Pete Clemons takes a look at the musical career of one of the early Coventry R & B musicians, from his early days in the Beat Preachers to being an author and much more. Published recently in the Coventry Telegraph.
Preacher, author, producer.
BORN in Harrogate during 1944 Ian Stuart Colman moved to Rugby after leaving school in 1961 where he gained an apprenticeship as a draughtsman with AEI (Associated Electrical Industries).
Stuart, as he became known, had been born into a strong musical background. His father had been a band leader and his mother sang in a choir. Despite this Stuart was influenced by rock 'n' roll and, so I have been told, amassed a tremendous record collection. That early influence would continue to be a feature throughout his career.
It was not long after he moved south that he met up with like colleagues who set about forming a band which they called The Cataracts who played many local gigs, in particular, at the Co-op Hall in Nuneaton.
The Beat Preachers were formed in 1963 with a line up of Geoff Parson (guitar), Stuart Colman (bass), Graham Rolaston (drums), Forbes Merrigan (lead guitar) and Jackie McCormick (vocals), having been created out of two other groups - The Cataracts and The Boot Hill Six. They would then go on to become one of the more popular and relatively successful beat bands on the Coventry circuit.
Despite Stuart having an early interest in rock 'n' roll, as a group, The Beat Preachers found their musical influences came from rhythm and blues while their style came from the newly emerging 'Mod' scene that was beginning to develop.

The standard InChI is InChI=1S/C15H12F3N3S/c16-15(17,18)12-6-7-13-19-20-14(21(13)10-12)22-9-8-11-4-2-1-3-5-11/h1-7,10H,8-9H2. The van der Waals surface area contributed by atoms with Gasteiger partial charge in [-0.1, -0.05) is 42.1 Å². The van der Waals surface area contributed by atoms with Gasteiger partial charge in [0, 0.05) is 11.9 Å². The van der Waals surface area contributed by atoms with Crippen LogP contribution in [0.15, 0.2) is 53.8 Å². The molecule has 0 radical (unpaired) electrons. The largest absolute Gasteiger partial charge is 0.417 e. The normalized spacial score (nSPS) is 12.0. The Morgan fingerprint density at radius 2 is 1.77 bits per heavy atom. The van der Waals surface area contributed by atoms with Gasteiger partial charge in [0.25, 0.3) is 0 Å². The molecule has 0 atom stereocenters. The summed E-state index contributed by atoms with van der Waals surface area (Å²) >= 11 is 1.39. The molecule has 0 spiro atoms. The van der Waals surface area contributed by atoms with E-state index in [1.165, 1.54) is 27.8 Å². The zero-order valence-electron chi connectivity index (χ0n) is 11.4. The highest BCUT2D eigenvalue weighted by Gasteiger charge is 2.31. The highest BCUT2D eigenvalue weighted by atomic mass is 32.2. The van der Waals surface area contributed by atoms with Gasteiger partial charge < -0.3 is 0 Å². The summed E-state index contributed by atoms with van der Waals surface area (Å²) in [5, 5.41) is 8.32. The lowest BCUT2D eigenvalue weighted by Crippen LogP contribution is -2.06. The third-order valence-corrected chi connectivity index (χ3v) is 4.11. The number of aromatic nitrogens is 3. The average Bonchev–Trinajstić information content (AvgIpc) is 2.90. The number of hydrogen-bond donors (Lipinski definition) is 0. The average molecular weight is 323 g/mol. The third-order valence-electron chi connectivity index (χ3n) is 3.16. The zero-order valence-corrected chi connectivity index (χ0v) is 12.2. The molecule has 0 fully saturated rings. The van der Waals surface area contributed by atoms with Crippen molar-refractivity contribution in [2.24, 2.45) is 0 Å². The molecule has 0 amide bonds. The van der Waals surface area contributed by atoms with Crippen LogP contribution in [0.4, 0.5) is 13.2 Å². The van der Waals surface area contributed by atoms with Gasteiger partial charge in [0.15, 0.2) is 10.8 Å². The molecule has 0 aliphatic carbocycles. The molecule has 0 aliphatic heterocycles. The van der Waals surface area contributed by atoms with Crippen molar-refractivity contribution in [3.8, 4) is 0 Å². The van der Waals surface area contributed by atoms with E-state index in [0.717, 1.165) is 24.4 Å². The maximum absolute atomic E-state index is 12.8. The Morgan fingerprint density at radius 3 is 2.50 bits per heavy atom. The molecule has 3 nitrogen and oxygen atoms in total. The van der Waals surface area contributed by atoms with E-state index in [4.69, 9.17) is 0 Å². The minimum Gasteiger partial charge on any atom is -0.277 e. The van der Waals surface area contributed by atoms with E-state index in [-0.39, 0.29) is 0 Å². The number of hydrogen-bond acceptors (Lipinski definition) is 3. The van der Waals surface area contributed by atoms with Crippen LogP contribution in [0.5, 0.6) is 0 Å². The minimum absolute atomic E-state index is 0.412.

The above line-up continued for almost the entire existence of the band until Jackie McCormick left toward the end of 1965. His eventual replacement was saxophonist Tony Britnell, later of Jigsaw, but midway through 1966 the band split permanently when Forbes Merrigan quit and Stuart Colman joining Pinkerton's Assorted Colours.
The Beat Preachers, although popular in Coventry, were not con-fined here and they regularly visited places like Nottingham, Leicester and Northampton and picked up a reputation when they became known as the Midlands version of The Rolling Stones. But they also played many gigs in and around Coventry with The Parkstone Club being a particular favourite venue for them. They also supported The Who at the Matrix Hall in 1965.
The Beat Preachers did release a single on the Pye Record label (Pye 7N 15961) during September 1965, however it was under the pseudonym of The Caribbean. The disc received good reviews but apparent bad management and even worse promotion meant that the record failed to chart.
The songs that made up the single, titled 'Inside Out' with the B-side of 'Up My Street', were unusual at that time because they had an early reggae feel to them. The song writing sources were equally curious, and presumably tongue in cheek, as they were credited to 'Benn/Sherriff', I assume after the two notable people from Rugby's historic past, George Benn and Lawrence Sherriff.
After his stint with the Pinkerton's, Stuart Colman then joined forces with other band members to form Flying Machine. Flying Machine was, of course, the band that had formed after the Pinkertons originally split and who had a huge hit record in America. Following that venture Stuart returned to England during 1971. Soon after his return Stuart settled in London and joined rock 'n' roll revival band Hurricane as bass player.
This band was also made up of pianist Freddie 'Fingers' Lee, Dave Wendells on guitar and drummer Carlo Little who had all been with Screaming Lord Sutch's band The Savages at some time or other during the early 1960s.